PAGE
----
“Everyone leaves, if they need to, if they can, or if they have to.”


Valeria Luiselli

Lost Children Archive: A Novel

Alfred A. Knopf

Hardcover, 978-0-5255-2161-0 (also available as an e-book), 400 pgs., $27.95

February 12, 2019


A family — a man and a woman, both documentarians working with sound (“We accumulated hours of tape of people speaking, telling stories, pausing, telling lies, praying, hesitating, confessing, breathing.”), and a boy, ten, and a girl, five — leave their New York apartment on a cross-country road trip. The man is heading for a new project about the last Apaches; the woman, who has been translating for a friend whose two children have crossed the Southern border on foot and have been detained by the Border Patrol, planning to make a documentary about the deportation of children. As the family makes their way across the country, stress fractures in the marriage begin to fissure, the car radio delivers worsening news about lost children, and the life of this family becomes as transitory, as impermanent, as that of any migrant.


Lost Children Archive: A Novel is the newest work and third novel from Valeria Luiselli, who is perhaps most well known for her second novel, The Story of My Teeth, which was named a best book of 2015 by almost everyone and was nominated for the Book Critics Circle Award in Fiction. She is the winner of two Los Angeles Times Book Prizes and an American Book Award; has twice been nominated for the National Book Critics Circle Award and the Kirkus Prize; and named a National Book Foundation “5 Under 35” honoree. As befits this pedigree, Lost Children Archive is original, startling, and frequently lyrical; it is also confounding, meandering, and frequently oppressive.


The book begins with the woman’s first-person narrative. She, as well as the other family members, remain nameless throughout. She met her husband when neither of them was doing work of their first choosing; how does that impact who they are together when they return to first choices? The woman suspects this trip is going to end their time together as a family and her anxiety is palpable. Her insecurity about her future sets her emotionally adrift and we flounder with her. This is where the oppression comes in — we are trapped in her mind with her.


The woman and the children are deftly drawn; locked in her deteriorating mindset, we get to know her well, and the children’s dialogue and thought processes are spot-on. Every parent of a small child will register the truth of these scenes. The man remains a blank slate, unknowable to the woman and so to us.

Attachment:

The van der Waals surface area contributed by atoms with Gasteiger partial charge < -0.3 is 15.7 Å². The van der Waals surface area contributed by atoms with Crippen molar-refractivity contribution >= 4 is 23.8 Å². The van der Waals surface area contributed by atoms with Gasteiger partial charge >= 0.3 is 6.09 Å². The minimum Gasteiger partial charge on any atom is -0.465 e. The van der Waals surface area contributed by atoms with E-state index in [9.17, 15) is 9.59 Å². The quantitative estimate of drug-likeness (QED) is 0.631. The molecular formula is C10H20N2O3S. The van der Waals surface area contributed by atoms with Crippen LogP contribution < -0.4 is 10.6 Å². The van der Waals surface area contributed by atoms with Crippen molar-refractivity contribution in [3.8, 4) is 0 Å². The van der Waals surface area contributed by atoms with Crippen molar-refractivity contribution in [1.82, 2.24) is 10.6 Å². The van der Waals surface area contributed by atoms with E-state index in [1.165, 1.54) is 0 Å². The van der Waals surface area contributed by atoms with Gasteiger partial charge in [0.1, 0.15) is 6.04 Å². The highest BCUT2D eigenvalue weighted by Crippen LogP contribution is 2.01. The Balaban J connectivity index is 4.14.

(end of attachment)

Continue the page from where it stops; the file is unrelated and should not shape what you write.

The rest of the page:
Luiselli is brilliant, a rare talent, but I think she may’ve taken a step too far since she felt it necessary to include notes on sources and works cited in order to explain the unusual structure of the book and how those works (elegies that allude to Ezra Pound which is an “allusion” to the Odyssey) function as “intralinear markers” to other voices from the past. The reader should be able to grasp what an author has done without explanation. This left me frequently impressed but unengaged. During the road trip, the woman walks in on a book club meeting at a bookstore. She thinks that it sounds like a graduate seminar, not a book club, and she doesn’t understand what they’re saying. Well, yes.


Halfway through the book, as my attention began to wander, there’s a change in narrator as the boy relates the trip from his perspective and then takes over the story. This is just what was needed and yet is wholly unexpected. I was riveted for a time by the fresh voice. The boy’s narrative is an act of love and generosity.


Lost Children Archive is a beautiful physical specimen, its jacket rendered in desert colors, the pages decorated with the eerie Polaroid photographs taken by the boy during the road trip as he begins his own attempt at archiving. Luiselli revels in language and so do we. The children, crawling into bed, “puppying around” as they arrange themselves to sleep. She describes the boy’s first successful photograph as not being of the gas pump that is in the photo, but as a record of the time the boy figured out how to use the camera. You see?


Luiselli deals with important questions as the woman begins to doubt her work and the documentary form itself. What use a documentary if it produces no tangible effect? Is the act of witnessing, the fact of a witness, necessary if that witness is powerless? Do the lives of these children become media fodder, a form of entertainment? There but for the grace of God and all that.


I do not read beforehand about books I’m going to review; it’s been difficult ducking Lost Children Archive since it appeared on shelves in February. I did see the headline of Francisco Goldman’s piece on this novel for Lithub, calling Lost Children Archive “a novel for our time.” That may be so, for it leaves me restless and profoundly unsettled.

Valeria Luiselli was born in Mexico City and grew up in South Korea, South Africa, and India. An acclaimed writer of both fiction and nonfiction, she is the author of the essay collection Sidewalks, the novels Faces in the Crowd, The Story of My Teeth, and Lost Children Archive, and Tell Me How It Ends: An Essay in Forty Questions. Luiselli is the winner of two Los Angeles Times Book Prizes and an American Book Award and has twice been nominated for the National Book Critics Circle Award and the Kirkus Prize. She has been a National Book Foundation “5 Under 35” honoree and the recipient of a Bearing Witness Fellowship from the Art for Justice Fund. Luiselli’s work has appeared in The New York Times, Granta, and McSweeney’s, among other publications, and has been translated into more than twenty languages. She lives in New York City. 

Visit Luiselli on Twitter at https://twitter.com/ValeriaLuiselli